Tom Wasow

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Thomas A. Wasow is an American linguist, the Academic Secretary to the University at Stanford University. He is also Professor of Linguistics, emeritus, and the Clarence Irving Lewis Professor of Philosophy, emeritus .[1]

Wasow did his undergraduate studies in mathematics at Reed College, graduating in 1967.[2][3] He earned his Ph.D. in linguistics from the Massachusetts Institute of Technology in 1972, and joined the Stanford faculty in 1973.[2][3] At Stanford, he was a co-founder of the Center for the Study of Language and Information and directed it from 1986 to 1987 and 2006 to 2007.[3] He served a four-year term as Dean of Undergraduate Studies at Stanford beginning in 1987, another four-year term as Associate Dean of Graduate Policy beginning in 1996, was chair of the faculty senate for the 2003-4 academic year,[2] and chaired the linguistics department from 2007 to 2010 and 2011 to 2014. He has won Stanford's Rhodes Prize and Dinkelspiel Prize for his leadership of the Symbolic Systems program, an interdisciplinary undergraduate major he directed for thirteen years.[3] He was appointed to the Lewis professorship in 2008.[4]

He is also an avid bicyclist,[5] and has been active combating homelessness and developing low-income housing in the Palo Alto area.[2][6]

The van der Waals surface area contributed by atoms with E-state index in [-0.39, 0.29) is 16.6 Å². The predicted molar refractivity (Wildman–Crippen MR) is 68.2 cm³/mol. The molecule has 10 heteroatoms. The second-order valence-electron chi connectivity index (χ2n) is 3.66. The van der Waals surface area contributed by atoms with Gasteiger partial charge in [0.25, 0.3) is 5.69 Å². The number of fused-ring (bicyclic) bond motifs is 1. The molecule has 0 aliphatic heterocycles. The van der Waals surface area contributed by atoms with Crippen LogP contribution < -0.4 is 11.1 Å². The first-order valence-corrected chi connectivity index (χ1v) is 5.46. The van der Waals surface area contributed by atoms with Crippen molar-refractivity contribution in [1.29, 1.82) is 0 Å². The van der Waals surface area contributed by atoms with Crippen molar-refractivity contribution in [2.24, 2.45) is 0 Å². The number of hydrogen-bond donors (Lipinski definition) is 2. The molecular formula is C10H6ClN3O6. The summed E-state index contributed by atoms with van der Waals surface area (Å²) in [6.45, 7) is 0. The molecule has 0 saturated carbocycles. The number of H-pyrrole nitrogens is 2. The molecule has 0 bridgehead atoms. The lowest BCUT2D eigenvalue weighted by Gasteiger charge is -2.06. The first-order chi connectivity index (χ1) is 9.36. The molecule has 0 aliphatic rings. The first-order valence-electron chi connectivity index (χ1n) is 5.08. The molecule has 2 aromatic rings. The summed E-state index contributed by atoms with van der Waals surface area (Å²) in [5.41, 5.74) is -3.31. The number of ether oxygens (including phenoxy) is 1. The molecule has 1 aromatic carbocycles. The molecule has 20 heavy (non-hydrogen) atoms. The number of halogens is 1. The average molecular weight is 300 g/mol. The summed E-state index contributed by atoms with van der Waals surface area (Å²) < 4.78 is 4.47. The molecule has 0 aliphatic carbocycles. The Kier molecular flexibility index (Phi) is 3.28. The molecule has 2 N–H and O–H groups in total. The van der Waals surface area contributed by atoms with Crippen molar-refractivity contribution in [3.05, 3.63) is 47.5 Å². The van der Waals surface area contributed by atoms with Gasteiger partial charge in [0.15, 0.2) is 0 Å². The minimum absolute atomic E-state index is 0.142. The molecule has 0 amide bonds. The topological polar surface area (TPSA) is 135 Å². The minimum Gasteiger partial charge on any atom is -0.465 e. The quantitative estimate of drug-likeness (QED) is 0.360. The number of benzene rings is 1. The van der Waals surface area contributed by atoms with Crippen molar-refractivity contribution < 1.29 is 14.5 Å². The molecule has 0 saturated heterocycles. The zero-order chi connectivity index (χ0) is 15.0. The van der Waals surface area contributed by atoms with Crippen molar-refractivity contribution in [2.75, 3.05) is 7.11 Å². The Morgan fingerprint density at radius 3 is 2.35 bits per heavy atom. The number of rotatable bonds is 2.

Tom Wasow's father was the mathematician Wolfgang R. Wasow.

Bibliography[edit]

  • Wasow, Thomas (1979), Anaphora in generative grammar, SIGLA, 2, Ghent, ISBN 978-90-6439-162-0
  • Wasow, Thomas; Center for the Study of Language and Information (U.S.) (2002), Postverbal behavior, CSLI lecture notes, no. 145, CSLI, ISBN 978-1-57586-401-3
  • Sag, Ivan A; Wasow, Thomas; Bender, Emily (2003), Syntactic theory : a formal introduction, CSLI lecture notes, no. 152, Center for the Study of Language and Information, ISBN 9781575864006

References[edit]

  1. ^ "Tom Wasow's Home Page". Stanford.edu. Retrieved 2010-07-30.
  2. ^ a b c d Delgado, Ray (October 8, 2003), "Linguistics professor takes the helm of Faculty Senate", Stanford Report.
  3. ^ a b c d Linguistics and Philosophy Expert - Thomas Wasow, Stanford University, retrieved 2010-07-31.
  4. ^ The New Sesquipedalian (Linguistics dept. newsletter), vol. 5, issue 4, Stanford University, October 17, 2008.
  5. ^ Tanenbaum, Molly (June 12, 2007), "Serious spinners: Palo Alto is certified as bike-friendly, but what will it take for more people to ditch their cars?", Palo Alto Online.
  6. ^ Jardine, Jeff (October 19, 2006), "Are Bay Area cities sending homeless to Modesto again?", Modesto Bee.